By Jamie Oberdick
By Adrienne Berard
UNIVERSITY PARK, Pa. — Waaahhh! While babies have a natural mechanism for alerting their parents that they need a diaper change, a new sensor developed by researchers at Penn State could help workers in daycares, hospitals and other settings provide more immediate care to their charges.
By Mariah R. Lucas
When used as wearable medical devices, stretchy, flexible gas sensors can identify health conditions or issues by detecting oxygen or carbon dioxide levels in the breath or sweat. They also are useful for monitoring air quality in indoor or outdoor environments by detecting gas, biomolecules and chemicals. But manufacturing the devices, which are created using nanomaterials, can be a challenge.
By Pamela Krewson Wertz
UNIVERSITY PARK, Pa. — A Penn State-designed window screen system that automatically changes its shape based on indoor and outdoor environmental conditions is part of the Lisbon Architecture Triennale 2022 in Lisbon, Portugal through Dec. 5. The responsive building façade system features screens made of smart and bistable materials that are located inside a building’s windows that open and close based on the weather conditions and lighting outside, as well as the indoor lighting and climate requirements.
By Mary Fetzer
Combining machine learning with multimodal electrochemical sensing can significantly improve the analytical performance of biosensors, according to new findings from a Penn State research team. These improvements may benefit noninvasive health monitoring, such as testing that involves saliva or sweat. The findings were published this month in Analytica Chimica Acta.
By Mariah Chuprinski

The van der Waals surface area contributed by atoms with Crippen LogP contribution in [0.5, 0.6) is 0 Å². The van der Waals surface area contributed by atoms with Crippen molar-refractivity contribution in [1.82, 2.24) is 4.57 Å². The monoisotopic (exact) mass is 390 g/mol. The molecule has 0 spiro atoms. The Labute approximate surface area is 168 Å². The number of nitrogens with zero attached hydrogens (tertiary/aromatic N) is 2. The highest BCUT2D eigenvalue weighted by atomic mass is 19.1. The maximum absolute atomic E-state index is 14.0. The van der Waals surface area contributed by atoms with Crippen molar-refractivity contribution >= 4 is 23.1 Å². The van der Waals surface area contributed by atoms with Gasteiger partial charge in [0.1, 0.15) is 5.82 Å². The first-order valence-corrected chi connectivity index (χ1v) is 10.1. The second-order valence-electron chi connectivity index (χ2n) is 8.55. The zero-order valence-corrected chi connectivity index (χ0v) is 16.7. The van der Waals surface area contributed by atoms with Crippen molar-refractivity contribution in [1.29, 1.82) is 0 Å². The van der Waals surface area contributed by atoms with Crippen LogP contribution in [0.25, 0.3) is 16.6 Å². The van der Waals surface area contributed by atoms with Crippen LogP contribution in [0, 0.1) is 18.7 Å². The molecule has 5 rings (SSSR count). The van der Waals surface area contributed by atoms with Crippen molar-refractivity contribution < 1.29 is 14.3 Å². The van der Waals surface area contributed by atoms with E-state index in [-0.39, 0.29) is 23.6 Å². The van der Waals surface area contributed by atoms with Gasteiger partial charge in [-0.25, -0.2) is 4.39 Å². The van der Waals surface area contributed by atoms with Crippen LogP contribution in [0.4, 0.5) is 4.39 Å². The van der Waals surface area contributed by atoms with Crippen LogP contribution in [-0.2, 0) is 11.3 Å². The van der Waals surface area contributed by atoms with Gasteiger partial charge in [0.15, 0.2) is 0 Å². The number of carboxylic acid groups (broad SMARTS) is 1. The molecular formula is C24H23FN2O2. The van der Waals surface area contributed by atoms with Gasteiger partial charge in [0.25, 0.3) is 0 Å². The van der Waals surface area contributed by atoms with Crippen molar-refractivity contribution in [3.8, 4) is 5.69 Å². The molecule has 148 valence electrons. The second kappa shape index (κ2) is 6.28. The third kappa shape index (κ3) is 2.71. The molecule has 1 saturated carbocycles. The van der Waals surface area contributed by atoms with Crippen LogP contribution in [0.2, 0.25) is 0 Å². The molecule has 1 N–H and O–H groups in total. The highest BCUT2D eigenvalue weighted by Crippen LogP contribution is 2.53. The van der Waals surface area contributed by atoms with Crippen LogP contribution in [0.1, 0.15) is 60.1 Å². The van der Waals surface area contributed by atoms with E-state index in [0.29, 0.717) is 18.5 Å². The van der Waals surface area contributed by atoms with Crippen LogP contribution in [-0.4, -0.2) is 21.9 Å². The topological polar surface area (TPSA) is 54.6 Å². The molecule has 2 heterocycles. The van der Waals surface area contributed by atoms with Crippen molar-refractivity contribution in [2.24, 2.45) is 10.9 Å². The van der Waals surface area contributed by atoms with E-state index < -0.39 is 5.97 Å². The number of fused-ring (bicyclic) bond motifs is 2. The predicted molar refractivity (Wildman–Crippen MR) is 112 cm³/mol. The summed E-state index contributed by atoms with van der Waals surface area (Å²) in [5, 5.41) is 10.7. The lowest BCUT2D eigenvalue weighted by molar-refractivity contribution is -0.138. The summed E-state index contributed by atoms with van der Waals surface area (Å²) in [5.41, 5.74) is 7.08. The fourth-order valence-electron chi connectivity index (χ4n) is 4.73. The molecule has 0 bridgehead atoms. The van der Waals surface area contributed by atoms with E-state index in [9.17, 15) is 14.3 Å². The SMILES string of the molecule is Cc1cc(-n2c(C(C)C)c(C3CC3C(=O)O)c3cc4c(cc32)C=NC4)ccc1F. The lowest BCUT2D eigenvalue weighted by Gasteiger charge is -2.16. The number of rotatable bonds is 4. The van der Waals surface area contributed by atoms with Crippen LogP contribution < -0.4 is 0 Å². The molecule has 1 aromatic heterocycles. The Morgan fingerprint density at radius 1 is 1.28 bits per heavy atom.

Digital information is everywhere in the era of smart technology, where data is continuously generated by and communicated among cell phones, smart watches, cameras, smart speakers and other devices. Securing digital data on handheld devices requires massive amounts of energy, according to an interdisciplinary group of Penn State researchers, who warn that securing these devices from bad actors is becoming a greater concern than ever before.
By Ashley J. WennersHerron
Environmental sensors are a step closer to simultaneously sniffing out multiple gases that could indicate disease or pollution, thanks to a Penn State collaboration. Huanyu “Larry” Cheng, assistant professor of engineering science and mechanics in the College of Engineering, and Lauren Zarzar, assistant professor of chemistry in Eberly College of Science, and their teams combined laser writing and responsive sensor technologies to fabricate the first highly customizable microscale gas sensing devices.
A highly sensitive wearable gas sensor for environmental and human health monitoring may soon become commercially available.